Boat hits rocks in darkness
Lookout! Issue 30, December 2013
The vessel hit the rocks while returning from a day’s fishing. The skipper, who had travelled the same route many times and spent years fishing in the area, said it was pitch black and he was relying on GPS (displaying latitude and longitude coordinates) and radar for the trip home.
When he switched the radar to depth to make sure he was in deep water, it showed 25 metres. But as he looked back at the GPS, the boat struck rocks.
The men made a mayday call to Coastguard and put on lifejackets before abandoning the boat to swim to a rock about 30 metres away. After waiting for a while, the skipper swam back to the boat to retrieve some flares when he realised the vessel hadn’t sunk. These were set off when the Coastguard vessel came into view about two hours after the men had abandoned ship.
The Coastguard located the men and took them back to the mainland, where one received medical attention for a dislocated shoulder. The other two men sustained minor injuries.
Over the next few days, the boat broke up and most of it sank.
- The men made the right safety decisions when their boat hit rocks. The actions they took – putting on lifejackets, making the distress radio call to Coastguard and using flares – were essential to their successful rescue.
- The mayday call to Coastguard meant they were able to raise the alarm using the vessel’s fixed VHF radio, but they had no means of communicating, apart from flares, once the vessel started sinking. They did have a cell phone in a waterproof bag, but there was no coverage.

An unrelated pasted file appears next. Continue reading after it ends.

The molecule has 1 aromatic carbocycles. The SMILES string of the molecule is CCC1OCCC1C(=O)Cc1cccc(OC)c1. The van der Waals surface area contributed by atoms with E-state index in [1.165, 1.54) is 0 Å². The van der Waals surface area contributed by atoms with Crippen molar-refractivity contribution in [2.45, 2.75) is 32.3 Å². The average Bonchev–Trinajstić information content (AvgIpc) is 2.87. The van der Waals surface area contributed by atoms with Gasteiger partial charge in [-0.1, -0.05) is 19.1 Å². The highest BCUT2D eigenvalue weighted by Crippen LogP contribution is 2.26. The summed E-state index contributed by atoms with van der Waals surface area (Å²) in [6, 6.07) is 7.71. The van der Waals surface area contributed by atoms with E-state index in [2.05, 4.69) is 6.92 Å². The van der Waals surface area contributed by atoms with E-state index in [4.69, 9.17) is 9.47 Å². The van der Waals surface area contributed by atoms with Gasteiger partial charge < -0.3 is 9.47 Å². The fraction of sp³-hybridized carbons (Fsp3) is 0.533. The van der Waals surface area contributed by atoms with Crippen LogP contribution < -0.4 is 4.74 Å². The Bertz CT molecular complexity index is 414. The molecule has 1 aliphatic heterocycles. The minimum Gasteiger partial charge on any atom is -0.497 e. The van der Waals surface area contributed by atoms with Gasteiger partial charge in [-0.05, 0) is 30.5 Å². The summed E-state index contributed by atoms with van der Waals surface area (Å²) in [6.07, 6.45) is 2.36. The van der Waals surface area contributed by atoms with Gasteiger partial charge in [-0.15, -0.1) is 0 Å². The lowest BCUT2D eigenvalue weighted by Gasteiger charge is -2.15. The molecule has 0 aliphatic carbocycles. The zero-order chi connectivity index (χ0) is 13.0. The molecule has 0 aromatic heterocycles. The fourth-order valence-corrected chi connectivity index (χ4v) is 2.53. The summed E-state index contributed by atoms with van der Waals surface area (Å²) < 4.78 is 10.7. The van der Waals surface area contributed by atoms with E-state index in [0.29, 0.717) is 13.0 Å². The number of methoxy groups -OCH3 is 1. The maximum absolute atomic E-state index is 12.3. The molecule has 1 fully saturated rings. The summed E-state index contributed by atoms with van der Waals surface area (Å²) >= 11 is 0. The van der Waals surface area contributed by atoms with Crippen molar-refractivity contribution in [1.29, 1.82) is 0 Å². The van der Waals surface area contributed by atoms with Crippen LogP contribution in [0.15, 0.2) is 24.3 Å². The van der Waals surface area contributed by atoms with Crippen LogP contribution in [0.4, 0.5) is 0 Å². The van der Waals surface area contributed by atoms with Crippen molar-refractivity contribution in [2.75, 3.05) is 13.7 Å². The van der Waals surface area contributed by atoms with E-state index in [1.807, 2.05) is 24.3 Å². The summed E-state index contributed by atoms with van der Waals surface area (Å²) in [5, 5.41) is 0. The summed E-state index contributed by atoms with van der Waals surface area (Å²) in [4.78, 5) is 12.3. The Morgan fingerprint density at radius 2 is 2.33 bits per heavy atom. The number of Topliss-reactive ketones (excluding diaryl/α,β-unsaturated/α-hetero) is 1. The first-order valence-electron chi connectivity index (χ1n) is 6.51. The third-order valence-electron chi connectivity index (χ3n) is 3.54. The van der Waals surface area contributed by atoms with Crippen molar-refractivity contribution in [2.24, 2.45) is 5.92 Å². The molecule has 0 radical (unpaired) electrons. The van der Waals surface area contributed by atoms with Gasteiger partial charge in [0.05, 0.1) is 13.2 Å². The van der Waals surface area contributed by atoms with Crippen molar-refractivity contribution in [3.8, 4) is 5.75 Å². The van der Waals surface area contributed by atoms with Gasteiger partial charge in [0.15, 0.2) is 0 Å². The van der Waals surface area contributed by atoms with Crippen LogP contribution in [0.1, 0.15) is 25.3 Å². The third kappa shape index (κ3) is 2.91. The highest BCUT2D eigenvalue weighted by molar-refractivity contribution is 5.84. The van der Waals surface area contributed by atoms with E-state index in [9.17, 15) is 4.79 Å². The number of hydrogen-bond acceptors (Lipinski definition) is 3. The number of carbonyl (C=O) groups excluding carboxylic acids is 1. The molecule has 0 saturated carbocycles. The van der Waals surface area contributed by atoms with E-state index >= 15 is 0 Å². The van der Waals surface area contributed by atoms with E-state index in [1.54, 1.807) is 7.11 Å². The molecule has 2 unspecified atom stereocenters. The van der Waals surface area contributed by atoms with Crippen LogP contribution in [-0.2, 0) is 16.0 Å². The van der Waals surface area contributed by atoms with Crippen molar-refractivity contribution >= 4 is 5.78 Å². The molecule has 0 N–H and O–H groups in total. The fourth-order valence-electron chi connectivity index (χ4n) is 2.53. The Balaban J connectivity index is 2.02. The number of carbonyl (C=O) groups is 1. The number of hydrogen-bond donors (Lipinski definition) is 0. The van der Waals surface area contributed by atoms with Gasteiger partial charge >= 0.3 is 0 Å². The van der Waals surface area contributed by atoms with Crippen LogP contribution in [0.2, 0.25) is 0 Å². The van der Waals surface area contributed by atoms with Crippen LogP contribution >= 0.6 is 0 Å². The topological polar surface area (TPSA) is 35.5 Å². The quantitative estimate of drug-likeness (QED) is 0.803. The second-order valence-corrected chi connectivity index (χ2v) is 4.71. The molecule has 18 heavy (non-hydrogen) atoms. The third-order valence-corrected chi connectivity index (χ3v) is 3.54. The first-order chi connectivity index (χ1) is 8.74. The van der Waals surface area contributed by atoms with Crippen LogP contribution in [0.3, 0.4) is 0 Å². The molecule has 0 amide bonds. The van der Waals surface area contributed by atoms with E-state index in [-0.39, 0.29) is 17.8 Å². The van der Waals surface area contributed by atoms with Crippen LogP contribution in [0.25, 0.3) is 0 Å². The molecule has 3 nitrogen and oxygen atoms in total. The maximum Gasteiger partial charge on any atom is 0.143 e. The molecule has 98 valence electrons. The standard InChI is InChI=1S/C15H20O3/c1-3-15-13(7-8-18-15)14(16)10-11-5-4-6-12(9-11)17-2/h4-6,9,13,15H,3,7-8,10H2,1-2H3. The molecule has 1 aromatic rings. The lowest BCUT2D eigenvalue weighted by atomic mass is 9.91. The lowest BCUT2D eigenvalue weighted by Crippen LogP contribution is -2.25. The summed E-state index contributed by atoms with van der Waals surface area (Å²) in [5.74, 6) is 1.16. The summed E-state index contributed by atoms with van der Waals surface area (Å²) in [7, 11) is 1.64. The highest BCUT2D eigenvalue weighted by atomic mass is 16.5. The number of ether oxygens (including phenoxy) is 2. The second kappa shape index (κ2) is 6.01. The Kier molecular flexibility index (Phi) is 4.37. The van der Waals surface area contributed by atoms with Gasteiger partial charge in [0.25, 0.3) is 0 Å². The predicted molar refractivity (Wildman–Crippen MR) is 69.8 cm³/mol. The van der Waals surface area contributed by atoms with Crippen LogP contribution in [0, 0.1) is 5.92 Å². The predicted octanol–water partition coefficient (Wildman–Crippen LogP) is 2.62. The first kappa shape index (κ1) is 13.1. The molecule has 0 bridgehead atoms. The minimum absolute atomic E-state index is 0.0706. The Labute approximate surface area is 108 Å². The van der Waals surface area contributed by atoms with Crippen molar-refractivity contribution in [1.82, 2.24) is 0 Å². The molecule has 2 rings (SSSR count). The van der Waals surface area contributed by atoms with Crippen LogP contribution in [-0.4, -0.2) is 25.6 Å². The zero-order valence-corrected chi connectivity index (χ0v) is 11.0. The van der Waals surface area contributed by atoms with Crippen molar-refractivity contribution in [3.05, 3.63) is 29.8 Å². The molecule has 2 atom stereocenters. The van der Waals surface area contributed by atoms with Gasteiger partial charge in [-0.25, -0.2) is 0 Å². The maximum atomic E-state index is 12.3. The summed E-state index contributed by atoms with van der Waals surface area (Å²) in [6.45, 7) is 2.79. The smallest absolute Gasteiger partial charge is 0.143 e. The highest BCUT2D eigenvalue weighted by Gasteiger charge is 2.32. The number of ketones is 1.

- It is recommended that boaties carry on their person at least two waterproof means of calling for help. These could be a 406MHz distress beacon (PLB or EPIRB), hand-held VHF radio or cell phone in a plastic bag (if there is coverage). Fixed VHF radios have a greater range than hand-held models, but can become inaccessible in an emergency situation.
- After retrieving the flares, the men had the presence of mind to wait until a boat was in view before setting them off. Flares are a very effective form of communication, but only when they can be seen.
- In this case, the men had enough time and awareness to put on lifejackets. These can increase survival time and reduce people’s tendency to panic if they unexpectedly end up in the water. While a larger vessel can appear safer, lifejackets should be stored in a readily accessible location in case it sinks quickly.
- In many emergency situations, there is not enough time to retrieve and put on lifejackets, and MNZ recommends that lifejackets are worn at all times by people on vessels under 6 metres and by all on board vessels at times of heightened risk (such as when crossing a bar and in rough weather).
- Skippers need to keep a lookout using all available means. The incident may have been avoided altogether had the skipper understood the limitations of the vessel’s electronic instruments, and not exclusively relied on these to ensure safe navigation. While it can be an advantage for boaties to have GPS and radar on board, the equipment’s usefulness is limited if it is not operated in a manner appropriate to the conditions.
- Even in familiar waters, charts are needed to remind skippers of where dangers exist. GPS is a very useful aid to navigation, but should not be solely relied upon.
- Boaties should consider taking a training course with Coastguard or a maritime school to make sure they have all the skills they need to operate their vessel safely.
- In particular, when using radar they need to know how to set it to ‘ship head up’ or ‘north up’, and understand the difference. They also need to learn how to tune the radar and identify what range they are on, and know how to dim the screen at night.